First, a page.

1. I doubt that Glock will be much longer without a single stack 9mm, but until that day comes, I recommend the S&W M&P Shield 9mm.

  10. graylon person

    Talk about a god sent article… almost every question I had has been answered and then some. I hate to ask question in person sometimes people make you feel uncomfortable cause they feel like you should know everything. I wish I had read this before I bought my first gun. Don’t get me wrong I love my baby because of the high capacity but it is a .45 and didn’t think about how expensive the ammo would be. I conceal carry a big gun the fnx .45 I don’t have a problem concealing it and I am 5’11 156 lbs not a big guy. The only issue I have is the weight but not enough for me not to carry what I love is the weapon is 15+1… and deadly accurate and she’s not a diva she doesnt need special round she eats everything. I don’t normally have a round chambered but I’m going to take your advice about being ready at all times.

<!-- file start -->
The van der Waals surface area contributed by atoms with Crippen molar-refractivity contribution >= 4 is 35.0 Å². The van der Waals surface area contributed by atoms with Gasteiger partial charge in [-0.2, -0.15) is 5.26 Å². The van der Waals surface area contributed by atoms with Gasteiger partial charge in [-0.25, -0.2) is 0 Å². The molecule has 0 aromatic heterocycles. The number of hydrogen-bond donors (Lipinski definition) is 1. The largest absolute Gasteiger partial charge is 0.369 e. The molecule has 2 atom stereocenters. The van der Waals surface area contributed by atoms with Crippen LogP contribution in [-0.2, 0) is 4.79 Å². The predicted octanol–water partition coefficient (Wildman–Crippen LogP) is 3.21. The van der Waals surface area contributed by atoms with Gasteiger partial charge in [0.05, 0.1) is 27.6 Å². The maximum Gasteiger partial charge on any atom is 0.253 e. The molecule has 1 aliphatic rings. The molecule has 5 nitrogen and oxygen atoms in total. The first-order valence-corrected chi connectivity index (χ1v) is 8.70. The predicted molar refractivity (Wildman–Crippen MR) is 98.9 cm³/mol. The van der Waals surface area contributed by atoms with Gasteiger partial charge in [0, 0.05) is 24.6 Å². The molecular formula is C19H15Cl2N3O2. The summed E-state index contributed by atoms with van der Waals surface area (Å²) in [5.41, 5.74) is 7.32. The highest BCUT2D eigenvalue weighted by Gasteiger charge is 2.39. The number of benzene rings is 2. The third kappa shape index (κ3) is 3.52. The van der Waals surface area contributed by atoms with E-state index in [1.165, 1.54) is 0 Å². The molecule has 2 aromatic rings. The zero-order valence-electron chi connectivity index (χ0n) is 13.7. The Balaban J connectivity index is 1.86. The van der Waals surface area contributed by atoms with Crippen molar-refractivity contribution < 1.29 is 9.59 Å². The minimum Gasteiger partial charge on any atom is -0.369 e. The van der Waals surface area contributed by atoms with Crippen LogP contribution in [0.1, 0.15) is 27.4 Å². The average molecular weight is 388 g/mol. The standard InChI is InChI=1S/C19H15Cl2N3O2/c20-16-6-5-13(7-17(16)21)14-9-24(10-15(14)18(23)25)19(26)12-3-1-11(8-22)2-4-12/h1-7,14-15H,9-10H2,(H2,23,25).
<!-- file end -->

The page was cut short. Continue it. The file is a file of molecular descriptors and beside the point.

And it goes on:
1. yes there are a ton of internet commandos out there who try to make you feel like you should know everything. those people do more harm than good. I’m glad you liked the article.

  11. Pete

    Just about to pick up my lc9 with a laser Max to replace my bobcat .25
    Also have the glock 27 to carry instead od my H&K USP .40 compact.
    May have get LCP for pocket carry in jeans
    Thanks for the input great help


    1. You have some great guns. I’ve been thinking of getting a .38 ACP too. Let me know how the LCP works out.

  12. Raven Lee

    Bersa BP9CC.

    3.5 lb trigger.
    8+1 magazine.
    23 ounces empty.
    Very thin.
    Did I mention the awesome trigger?

      1. Ronald M Gubler